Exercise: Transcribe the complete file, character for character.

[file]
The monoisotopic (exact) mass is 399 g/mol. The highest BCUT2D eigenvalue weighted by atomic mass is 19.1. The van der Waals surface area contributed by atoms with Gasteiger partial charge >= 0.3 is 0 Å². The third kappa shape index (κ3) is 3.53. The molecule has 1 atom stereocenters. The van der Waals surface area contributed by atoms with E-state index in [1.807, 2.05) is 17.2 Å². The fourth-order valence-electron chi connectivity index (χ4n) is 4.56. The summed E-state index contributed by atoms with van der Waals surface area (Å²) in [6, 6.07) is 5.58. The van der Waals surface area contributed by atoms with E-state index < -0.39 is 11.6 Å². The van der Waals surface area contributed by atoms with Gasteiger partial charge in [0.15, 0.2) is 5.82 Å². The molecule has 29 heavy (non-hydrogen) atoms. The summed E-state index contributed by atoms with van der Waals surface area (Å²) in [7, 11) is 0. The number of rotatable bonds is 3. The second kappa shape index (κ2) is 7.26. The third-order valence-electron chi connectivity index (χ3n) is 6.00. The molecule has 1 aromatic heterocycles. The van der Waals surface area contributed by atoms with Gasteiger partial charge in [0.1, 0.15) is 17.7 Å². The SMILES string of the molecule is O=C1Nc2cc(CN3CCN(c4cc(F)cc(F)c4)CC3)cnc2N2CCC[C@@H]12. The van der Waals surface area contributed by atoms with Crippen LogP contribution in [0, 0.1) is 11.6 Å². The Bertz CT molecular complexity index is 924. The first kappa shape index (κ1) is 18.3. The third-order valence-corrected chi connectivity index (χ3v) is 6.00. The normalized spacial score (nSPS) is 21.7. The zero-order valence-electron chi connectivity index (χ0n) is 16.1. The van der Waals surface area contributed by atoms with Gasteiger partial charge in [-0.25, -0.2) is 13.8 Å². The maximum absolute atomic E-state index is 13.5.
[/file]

The monoisotopic (exact) mass is 399 g/mol. The highest BCUT2D eigenvalue weighted by atomic mass is 19.1. The van der Waals surface area contributed by atoms with Gasteiger partial charge >= 0.3 is 0 Å². The third kappa shape index (κ3) is 3.53. The molecule has 1 atom stereocenters. The van der Waals surface area contributed by atoms with E-state index in [1.807, 2.05) is 17.2 Å². The fourth-order valence-electron chi connectivity index (χ4n) is 4.56. The summed E-state index contributed by atoms with van der Waals surface area (Å²) in [6, 6.07) is 5.58. The van der Waals surface area contributed by atoms with E-state index < -0.39 is 11.6 Å². The van der Waals surface area contributed by atoms with Gasteiger partial charge in [0.15, 0.2) is 5.82 Å². The molecule has 29 heavy (non-hydrogen) atoms. The summed E-state index contributed by atoms with van der Waals surface area (Å²) in [7, 11) is 0. The number of rotatable bonds is 3. The second kappa shape index (κ2) is 7.26. The third-order valence-electron chi connectivity index (χ3n) is 6.00. The molecule has 1 aromatic heterocycles. The van der Waals surface area contributed by atoms with Gasteiger partial charge in [0.1, 0.15) is 17.7 Å². The SMILES string of the molecule is O=C1Nc2cc(CN3CCN(c4cc(F)cc(F)c4)CC3)cnc2N2CCC[C@@H]12. The van der Waals surface area contributed by atoms with Crippen LogP contribution in [0, 0.1) is 11.6 Å². The Bertz CT molecular complexity index is 924. The first kappa shape index (κ1) is 18.3. The third-order valence-corrected chi connectivity index (χ3v) is 6.00. The normalized spacial score (nSPS) is 21.7. The zero-order valence-electron chi connectivity index (χ0n) is 16.1. The van der Waals surface area contributed by atoms with Gasteiger partial charge in [-0.25, -0.2) is 13.8 Å². The maximum absolute atomic E-state index is 13.5.